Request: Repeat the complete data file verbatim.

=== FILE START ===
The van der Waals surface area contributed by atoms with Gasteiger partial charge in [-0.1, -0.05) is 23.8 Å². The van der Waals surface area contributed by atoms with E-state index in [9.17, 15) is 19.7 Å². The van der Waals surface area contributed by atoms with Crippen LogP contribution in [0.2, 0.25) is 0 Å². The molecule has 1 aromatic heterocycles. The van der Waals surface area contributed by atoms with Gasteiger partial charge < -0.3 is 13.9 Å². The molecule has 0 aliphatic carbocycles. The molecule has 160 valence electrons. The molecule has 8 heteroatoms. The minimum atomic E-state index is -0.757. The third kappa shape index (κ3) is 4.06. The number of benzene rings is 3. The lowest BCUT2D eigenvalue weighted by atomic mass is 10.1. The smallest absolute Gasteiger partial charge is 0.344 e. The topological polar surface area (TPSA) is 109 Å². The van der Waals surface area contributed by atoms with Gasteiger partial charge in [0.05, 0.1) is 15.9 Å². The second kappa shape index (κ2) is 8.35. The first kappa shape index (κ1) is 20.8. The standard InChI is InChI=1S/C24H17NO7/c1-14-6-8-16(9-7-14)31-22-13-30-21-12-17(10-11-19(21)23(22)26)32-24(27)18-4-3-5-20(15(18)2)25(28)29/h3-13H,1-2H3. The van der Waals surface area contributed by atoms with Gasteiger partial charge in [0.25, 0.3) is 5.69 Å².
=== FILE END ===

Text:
The van der Waals surface area contributed by atoms with Gasteiger partial charge in [-0.1, -0.05) is 23.8 Å². The van der Waals surface area contributed by atoms with E-state index in [9.17, 15) is 19.7 Å². The van der Waals surface area contributed by atoms with Crippen LogP contribution in [0.2, 0.25) is 0 Å². The molecule has 1 aromatic heterocycles. The van der Waals surface area contributed by atoms with Gasteiger partial charge < -0.3 is 13.9 Å². The molecule has 0 aliphatic carbocycles. The molecule has 160 valence electrons. The molecule has 8 heteroatoms. The minimum atomic E-state index is -0.757. The third kappa shape index (κ3) is 4.06. The number of benzene rings is 3. The lowest BCUT2D eigenvalue weighted by atomic mass is 10.1. The smallest absolute Gasteiger partial charge is 0.344 e. The topological polar surface area (TPSA) is 109 Å². The van der Waals surface area contributed by atoms with Gasteiger partial charge in [0.05, 0.1) is 15.9 Å². The second kappa shape index (κ2) is 8.35. The first kappa shape index (κ1) is 20.8. The standard InChI is InChI=1S/C24H17NO7/c1-14-6-8-16(9-7-14)31-22-13-30-21-12-17(10-11-19(21)23(22)26)32-24(27)18-4-3-5-20(15(18)2)25(28)29/h3-13H,1-2H3. The van der Waals surface area contributed by atoms with Gasteiger partial charge in [0.25, 0.3) is 5.69 Å².